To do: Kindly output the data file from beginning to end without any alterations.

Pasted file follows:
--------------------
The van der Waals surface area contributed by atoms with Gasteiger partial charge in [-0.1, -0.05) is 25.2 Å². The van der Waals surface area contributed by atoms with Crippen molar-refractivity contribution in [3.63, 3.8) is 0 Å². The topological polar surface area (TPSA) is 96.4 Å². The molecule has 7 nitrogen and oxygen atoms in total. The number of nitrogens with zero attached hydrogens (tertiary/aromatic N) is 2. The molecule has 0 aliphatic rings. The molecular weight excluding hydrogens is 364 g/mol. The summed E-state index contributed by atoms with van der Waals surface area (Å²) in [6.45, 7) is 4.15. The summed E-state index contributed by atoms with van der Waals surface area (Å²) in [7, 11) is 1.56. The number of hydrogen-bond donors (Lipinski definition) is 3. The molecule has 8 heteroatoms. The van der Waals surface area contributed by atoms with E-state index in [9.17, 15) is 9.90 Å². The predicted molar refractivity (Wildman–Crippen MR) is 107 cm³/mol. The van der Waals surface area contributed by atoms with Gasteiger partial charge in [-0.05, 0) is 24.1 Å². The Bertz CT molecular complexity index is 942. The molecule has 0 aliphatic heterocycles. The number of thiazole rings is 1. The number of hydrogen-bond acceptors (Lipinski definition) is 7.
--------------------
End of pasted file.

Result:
The van der Waals surface area contributed by atoms with Gasteiger partial charge in [-0.1, -0.05) is 25.2 Å². The van der Waals surface area contributed by atoms with Crippen molar-refractivity contribution in [3.63, 3.8) is 0 Å². The topological polar surface area (TPSA) is 96.4 Å². The molecule has 7 nitrogen and oxygen atoms in total. The number of nitrogens with zero attached hydrogens (tertiary/aromatic N) is 2. The molecule has 0 aliphatic rings. The molecular weight excluding hydrogens is 364 g/mol. The summed E-state index contributed by atoms with van der Waals surface area (Å²) in [6.45, 7) is 4.15. The summed E-state index contributed by atoms with van der Waals surface area (Å²) in [7, 11) is 1.56. The number of hydrogen-bond donors (Lipinski definition) is 3. The molecule has 8 heteroatoms. The van der Waals surface area contributed by atoms with E-state index in [9.17, 15) is 9.90 Å². The predicted molar refractivity (Wildman–Crippen MR) is 107 cm³/mol. The van der Waals surface area contributed by atoms with Gasteiger partial charge in [-0.05, 0) is 24.1 Å². The Bertz CT molecular complexity index is 942. The molecule has 0 aliphatic heterocycles. The number of thiazole rings is 1. The number of hydrogen-bond acceptors (Lipinski definition) is 7.